I was reminded this morning of what a brilliant scary-movie director Andy Muschietti used to be. A little less than six years ago, I mean, when he was directing Mama in Toronto with producer Guillermo del Toro by his side. I’m speaking of a classic Mama bit that belongs in the annals of classic high-craft horror. The film is worth seeing for this alone.
From my January 2013 Mama review (“Battle of the Mommies“): “It involves an older sister stealing her younger sister’s blanket, and then a static hallway shot showing the two of them wrestling for control of the blanket in their bedroom but with only the younger sister visible. And then we see something unexpected. I laughed out loud. I mostly hate the geek realm, but for that moment I was in geek fucking heaven.
“Mama is a light-touch horror pic. A concoction that sneaks in with hints and teasing cuts and, okay, an occasional shock cut or shock-music prompt, but mainly little cinematic games that turn you on if you’re attuned, and if not you’ll just sit there like a popcorn-munching wildebeest and going ‘okay, okay but…c’mon, dude, where’s the really crazy shit? Where are the blood-soaked carpets?”]’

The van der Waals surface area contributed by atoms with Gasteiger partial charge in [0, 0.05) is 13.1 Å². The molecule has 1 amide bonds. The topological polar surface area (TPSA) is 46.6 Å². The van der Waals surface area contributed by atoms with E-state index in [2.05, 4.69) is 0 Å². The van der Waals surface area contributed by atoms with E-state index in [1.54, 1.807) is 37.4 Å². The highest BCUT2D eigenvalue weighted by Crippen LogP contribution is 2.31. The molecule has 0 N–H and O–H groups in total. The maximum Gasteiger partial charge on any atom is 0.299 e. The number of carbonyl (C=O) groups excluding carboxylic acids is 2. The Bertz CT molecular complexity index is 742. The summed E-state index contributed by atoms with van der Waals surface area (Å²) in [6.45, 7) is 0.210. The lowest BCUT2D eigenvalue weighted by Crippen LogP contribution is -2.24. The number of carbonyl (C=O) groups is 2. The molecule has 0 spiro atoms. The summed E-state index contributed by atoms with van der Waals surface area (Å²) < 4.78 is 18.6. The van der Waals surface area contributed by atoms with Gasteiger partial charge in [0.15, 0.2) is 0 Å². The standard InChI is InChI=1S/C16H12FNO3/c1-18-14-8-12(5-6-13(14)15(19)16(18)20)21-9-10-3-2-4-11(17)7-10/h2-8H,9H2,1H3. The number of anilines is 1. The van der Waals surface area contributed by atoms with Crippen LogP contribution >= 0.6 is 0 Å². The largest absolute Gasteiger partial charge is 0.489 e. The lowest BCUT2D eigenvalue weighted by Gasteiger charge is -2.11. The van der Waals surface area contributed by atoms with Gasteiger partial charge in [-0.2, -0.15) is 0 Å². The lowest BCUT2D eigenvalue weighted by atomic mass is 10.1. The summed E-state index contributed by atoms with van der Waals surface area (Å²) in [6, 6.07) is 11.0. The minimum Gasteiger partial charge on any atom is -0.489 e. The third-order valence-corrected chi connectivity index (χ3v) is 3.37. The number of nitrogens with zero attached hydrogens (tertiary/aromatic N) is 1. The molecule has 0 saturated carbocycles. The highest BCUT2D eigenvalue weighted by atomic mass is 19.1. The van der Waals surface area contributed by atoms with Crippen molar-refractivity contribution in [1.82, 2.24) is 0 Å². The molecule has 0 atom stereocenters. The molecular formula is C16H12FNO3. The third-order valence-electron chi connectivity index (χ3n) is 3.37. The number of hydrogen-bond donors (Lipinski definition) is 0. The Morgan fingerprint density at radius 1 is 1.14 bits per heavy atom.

“All I know is that Mama is made for guys like myself. It’s not in the least bit gross or revolting, and it’s seriously, fundamentally scary.
“It’s also one hell of a calling card for first-time-director Muschietti as it feels like it was directed by a middle-aged pro. That’s a nod to Del Toro as he developed Mama, finessed it, worked on every aspect (it was shot in Toronto around the time of principal photography of Pacific Rim), and perhaps held Muschietti’s hand the way Howard Hawks held Christian Nyby‘s during the making of The Thing. It’s just that Mama feels so smooth and commanding and sure of itself.”
That was then, this is now.
“Well, I love Andy and [his sister/producer] Barbara Muschietti,” she told Screenrant‘s Padraig Cotter. “I worked with them on Andy’s directorial debut, Mama. So we’ll see. They’re friends, they’re family. Anything that they’re doing I want to be a part of, so I hope we can make it happen.”
Except IT wasn’t nearly as creepy as Mama. IT actually made it clear, if you ask me, that the Muschietti who’d made Mama, a fellow who seemed to believe in the less-is-more Val Lewton approach, had been replaced by a studio-kowtowing hack.
From my 9.6.17 II review (“Muschietti Kicked Out Of Val Lewton Club”): “Muschietti’s thinking seems to have been ‘if I play it too adult and classy, the fans of Walmart-level horror films will tune out. I have to keep goosing them, over and over…one shock moment every few minutes. If the dumbshits don’t tell their friends that it’s their kind of horror film, IT will go belly-up and I may have a bit of difficulty scoring my next highly-paid gig.”